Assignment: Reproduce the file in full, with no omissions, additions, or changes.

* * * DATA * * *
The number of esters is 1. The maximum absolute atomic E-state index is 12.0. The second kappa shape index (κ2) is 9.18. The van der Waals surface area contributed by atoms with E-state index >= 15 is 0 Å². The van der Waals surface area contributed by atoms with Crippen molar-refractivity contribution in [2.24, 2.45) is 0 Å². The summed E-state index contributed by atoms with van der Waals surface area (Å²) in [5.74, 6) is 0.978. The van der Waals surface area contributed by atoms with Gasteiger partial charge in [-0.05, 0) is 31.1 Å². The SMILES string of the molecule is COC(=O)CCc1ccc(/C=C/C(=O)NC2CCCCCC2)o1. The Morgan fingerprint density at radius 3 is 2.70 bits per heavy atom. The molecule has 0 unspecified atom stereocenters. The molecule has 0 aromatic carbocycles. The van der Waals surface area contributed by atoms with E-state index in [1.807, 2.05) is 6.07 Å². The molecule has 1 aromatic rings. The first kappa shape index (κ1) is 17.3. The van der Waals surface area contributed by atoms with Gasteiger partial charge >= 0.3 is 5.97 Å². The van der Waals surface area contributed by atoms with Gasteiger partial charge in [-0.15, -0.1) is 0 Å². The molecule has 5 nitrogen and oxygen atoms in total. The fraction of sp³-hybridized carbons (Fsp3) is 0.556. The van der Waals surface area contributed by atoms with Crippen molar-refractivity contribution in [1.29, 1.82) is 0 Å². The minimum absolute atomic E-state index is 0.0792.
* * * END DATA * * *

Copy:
The number of esters is 1. The maximum absolute atomic E-state index is 12.0. The second kappa shape index (κ2) is 9.18. The van der Waals surface area contributed by atoms with E-state index >= 15 is 0 Å². The van der Waals surface area contributed by atoms with Crippen molar-refractivity contribution in [2.24, 2.45) is 0 Å². The summed E-state index contributed by atoms with van der Waals surface area (Å²) in [5.74, 6) is 0.978. The van der Waals surface area contributed by atoms with Gasteiger partial charge in [-0.05, 0) is 31.1 Å². The SMILES string of the molecule is COC(=O)CCc1ccc(/C=C/C(=O)NC2CCCCCC2)o1. The Morgan fingerprint density at radius 3 is 2.70 bits per heavy atom. The molecule has 0 unspecified atom stereocenters. The molecule has 0 aromatic carbocycles. The van der Waals surface area contributed by atoms with E-state index in [1.807, 2.05) is 6.07 Å². The molecule has 1 aromatic rings. The first kappa shape index (κ1) is 17.3. The van der Waals surface area contributed by atoms with Gasteiger partial charge >= 0.3 is 5.97 Å². The van der Waals surface area contributed by atoms with Gasteiger partial charge in [-0.15, -0.1) is 0 Å². The molecule has 5 nitrogen and oxygen atoms in total. The fraction of sp³-hybridized carbons (Fsp3) is 0.556. The van der Waals surface area contributed by atoms with Crippen molar-refractivity contribution in [1.29, 1.82) is 0 Å². The minimum absolute atomic E-state index is 0.0792.